The homecoming didn’t belong to the New Orleans Saints this time. The Falcons provided no moment that would be commemorated in bronze, no joy to a division rival that has owned them for the better part of a decade, no fodder for more lampooning by a Monday night television audience.
There was only this: a 45-32 victory over New Orleans.
One post-Katrina celebration was enough for the Falcons.
“Ten years ago was a special night for the city of New Orleans,” Ryan said. “But there’s only two guys on our team who were there, Jonathan Babineaux and Matt Schaub. The rest of us weren’t a part of it. It wasn’t our deal. Tonight was just a completely different deal for us. It was get out there, compete on a Monday night game and not worry about all of those other things.”
The Falcons still have things to worry about, at least on the defensive side of the ball. But what a different view it is today than it was two weeks ago, when they opened the season with a 31-24 loss to Tampa Bay. They’ve won consecutive games over Oakland and New Orleans, pounding the two teams for 80 points and 970 yards in offense. They’re suddenly terrors in the red zone with five consecutive touchdowns Monday.
And then came the perfect punctuation to the evening: a 90-yard interception return for a touchdown by rookie linebacker Deion Jones in the fourth quarter.
Jones is a New Orleans native and, therefore, has some horrible Hurricane Katrina memories of his own, as his family had to evacuate to Mississippi and his grandmother was missing for days.
Jones had his black cleats painted with a red ‘X’ marked on them to commemorate the rescue workers who wrote on the doors of homes ravaged by Katrina after they had been searched for survivors.
“It was electric. It was a dream come true,” said Jones, who was mobbed by teammates on the sideline after the play. “I was glad my whole family was here to see it and be a part of it. I got great support from the guys on the sideline. ‘Spoon got a little emotional, but it was great.”
The ‘Spoon reference was to teammate Sean Weatherspoon, who picked up Jones on the sideline.
“After he scored, he told me, ‘That’s for my grandma,’” Weatherspoon said.
There’s your new post-Katrina memory — but a pleasant one for the Falcons this time. Ten years ago, they lost to the Saints on a Monday night 23-3.
The Falcons have had an inglorious history on Monday nights. Before this win, they had lost 12 straight Monday night road games, were 1-15 all-time on the road (the lone win coming in 1979) and were 11-27 overall — the worst Monday night record in the NFL.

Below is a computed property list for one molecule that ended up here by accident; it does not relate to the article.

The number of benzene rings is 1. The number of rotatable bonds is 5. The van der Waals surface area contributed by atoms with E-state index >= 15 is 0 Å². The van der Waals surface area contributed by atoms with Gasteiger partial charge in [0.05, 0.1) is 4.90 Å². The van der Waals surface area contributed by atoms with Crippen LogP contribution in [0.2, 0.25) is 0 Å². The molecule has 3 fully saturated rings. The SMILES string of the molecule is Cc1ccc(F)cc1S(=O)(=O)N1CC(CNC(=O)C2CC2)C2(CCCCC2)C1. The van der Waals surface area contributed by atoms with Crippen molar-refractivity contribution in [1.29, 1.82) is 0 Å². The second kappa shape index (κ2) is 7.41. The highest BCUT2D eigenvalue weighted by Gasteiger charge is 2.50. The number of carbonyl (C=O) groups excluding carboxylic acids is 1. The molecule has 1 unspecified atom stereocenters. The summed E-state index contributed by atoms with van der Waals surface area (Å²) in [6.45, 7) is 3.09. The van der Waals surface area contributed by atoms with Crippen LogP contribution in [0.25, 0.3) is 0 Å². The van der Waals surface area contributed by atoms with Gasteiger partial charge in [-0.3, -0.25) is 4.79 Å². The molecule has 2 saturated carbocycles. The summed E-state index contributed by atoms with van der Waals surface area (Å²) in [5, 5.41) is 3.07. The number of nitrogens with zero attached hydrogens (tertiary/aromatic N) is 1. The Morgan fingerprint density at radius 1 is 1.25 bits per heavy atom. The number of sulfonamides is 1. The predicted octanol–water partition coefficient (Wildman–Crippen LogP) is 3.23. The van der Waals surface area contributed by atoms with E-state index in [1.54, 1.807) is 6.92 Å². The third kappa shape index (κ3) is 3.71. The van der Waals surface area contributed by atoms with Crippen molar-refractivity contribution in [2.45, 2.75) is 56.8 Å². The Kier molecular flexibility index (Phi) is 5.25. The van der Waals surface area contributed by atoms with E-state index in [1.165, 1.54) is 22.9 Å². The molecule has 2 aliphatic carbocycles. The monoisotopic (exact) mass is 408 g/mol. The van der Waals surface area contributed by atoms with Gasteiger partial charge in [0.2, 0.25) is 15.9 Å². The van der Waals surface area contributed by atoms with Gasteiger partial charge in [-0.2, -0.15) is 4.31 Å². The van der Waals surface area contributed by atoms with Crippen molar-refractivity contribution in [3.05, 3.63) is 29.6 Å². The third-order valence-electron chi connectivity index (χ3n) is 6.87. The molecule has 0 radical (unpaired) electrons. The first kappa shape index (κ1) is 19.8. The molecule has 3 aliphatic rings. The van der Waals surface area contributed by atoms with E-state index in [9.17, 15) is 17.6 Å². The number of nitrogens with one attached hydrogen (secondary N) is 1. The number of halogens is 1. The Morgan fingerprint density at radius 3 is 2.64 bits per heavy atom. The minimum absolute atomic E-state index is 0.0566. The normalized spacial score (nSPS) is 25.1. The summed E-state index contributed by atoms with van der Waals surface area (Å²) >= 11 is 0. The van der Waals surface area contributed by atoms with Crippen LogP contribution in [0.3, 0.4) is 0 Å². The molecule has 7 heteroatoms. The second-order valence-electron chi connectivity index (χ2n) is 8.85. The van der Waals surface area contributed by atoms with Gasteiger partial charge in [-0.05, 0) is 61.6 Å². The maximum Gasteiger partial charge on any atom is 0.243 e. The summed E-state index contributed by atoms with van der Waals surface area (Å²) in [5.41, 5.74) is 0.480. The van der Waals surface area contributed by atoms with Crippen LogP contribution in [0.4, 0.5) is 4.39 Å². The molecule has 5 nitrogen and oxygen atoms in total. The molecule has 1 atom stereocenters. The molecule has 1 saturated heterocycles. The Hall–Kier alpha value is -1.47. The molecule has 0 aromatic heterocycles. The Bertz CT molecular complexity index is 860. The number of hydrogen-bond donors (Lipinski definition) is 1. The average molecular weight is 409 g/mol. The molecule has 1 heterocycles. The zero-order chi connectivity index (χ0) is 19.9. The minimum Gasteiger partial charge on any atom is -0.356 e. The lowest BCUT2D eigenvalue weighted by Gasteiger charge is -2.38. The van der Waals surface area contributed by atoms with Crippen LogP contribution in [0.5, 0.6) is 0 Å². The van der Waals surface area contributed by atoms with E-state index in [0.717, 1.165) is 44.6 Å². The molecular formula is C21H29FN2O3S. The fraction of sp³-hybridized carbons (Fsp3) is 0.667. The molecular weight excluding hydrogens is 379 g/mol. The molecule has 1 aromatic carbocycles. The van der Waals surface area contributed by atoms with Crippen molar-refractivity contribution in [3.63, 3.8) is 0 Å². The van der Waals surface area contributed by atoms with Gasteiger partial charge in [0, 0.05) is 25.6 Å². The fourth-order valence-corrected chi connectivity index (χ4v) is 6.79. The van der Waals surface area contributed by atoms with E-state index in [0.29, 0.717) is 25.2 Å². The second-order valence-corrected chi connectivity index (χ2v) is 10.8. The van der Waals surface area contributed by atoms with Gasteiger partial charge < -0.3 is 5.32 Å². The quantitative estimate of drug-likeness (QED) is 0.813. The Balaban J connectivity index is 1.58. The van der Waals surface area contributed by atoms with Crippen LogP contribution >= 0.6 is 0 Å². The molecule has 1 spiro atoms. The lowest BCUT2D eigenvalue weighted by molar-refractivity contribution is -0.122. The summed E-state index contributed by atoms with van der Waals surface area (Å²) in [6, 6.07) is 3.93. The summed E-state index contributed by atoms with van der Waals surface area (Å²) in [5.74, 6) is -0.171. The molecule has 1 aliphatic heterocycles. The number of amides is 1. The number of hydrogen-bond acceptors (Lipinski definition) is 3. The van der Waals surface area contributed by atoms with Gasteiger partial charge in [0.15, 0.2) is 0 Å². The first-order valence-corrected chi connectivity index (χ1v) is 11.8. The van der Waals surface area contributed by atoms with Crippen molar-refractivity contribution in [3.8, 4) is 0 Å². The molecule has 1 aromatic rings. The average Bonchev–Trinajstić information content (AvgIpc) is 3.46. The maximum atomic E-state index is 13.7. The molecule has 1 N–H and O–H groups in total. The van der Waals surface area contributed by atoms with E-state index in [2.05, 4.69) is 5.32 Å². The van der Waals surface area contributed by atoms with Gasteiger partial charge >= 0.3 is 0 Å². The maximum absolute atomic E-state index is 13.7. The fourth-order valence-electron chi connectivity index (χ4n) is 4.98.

But, hey, this must be a new era in Falcons’ football because suddenly even Kyle Shanahan isn’t getting beat up on social media anymore.
No Shanahan jokes? No red-zone jokes? What’s a cynical fanbase to do? This must have been what it was like when Richard Nixon left office and comedians lost half their material.
The Falcons had scored 35 points before Julio Jones even caught a pass in the third quarter. That turned out to be Jones’ only catch, as Ryan threw to eight different receivers. It helped that the Saints were missing four starters from an already soft defense, but give Shananan and the offense credit because New Orleans never seemed to know what was coming.
Drew Brees hit his standard Fantasy League jackpot against the Falcons — 376 yards, three touchdowns — but he couldn’t do nearly enough to keep pace with the opponent.
Shanahan alternated plays from run to pass, pass to run, run to play-action, left to right. The offensive line, led by center Alex Mack, appears to be improving by the week. Devonta Freeman rushed for 152 yards and had five receptions, including a touchdown. Tevin Coleman rushed for 42 and three scores.
There was one play in the first half when Freeman swatted defensive back Sterling Moore away like he was a flea.
The offense moved with amazing efficiency: 74 yards in 11 plays, touchdown; 75 yards in 11 plays, touchdown; 94 yards in eight plays, touchdown; 75 yards in six plays, touchdown. They even converted two fourth downs.
“We wanted to really be aggressive. We wanted to keep attacking,” coach Dan Quinn said.
“Kyle’s done a great job, keeping defenses off balance,” Ryan said.
Can the offense maintain this pace? Ryan said in training camp he believed the Falcons were capable of scoring 30 points per game, a remark that grew legs in the media.
Quinn attempted to smother that.
“I recognize (Ryan) is an aggressive guy and he wants that, but very few teams do that and we’re just getting going,” Quinn said. “We just need to keep attacking, and we have another tough opponent in the division next week.”
The next opponent is Carolina, which at 1-2 already has lost more games than a year ago (15-1). The Falcons (2-1) are in first place. There’s a view some wouldn’t have expected two weeks ago.
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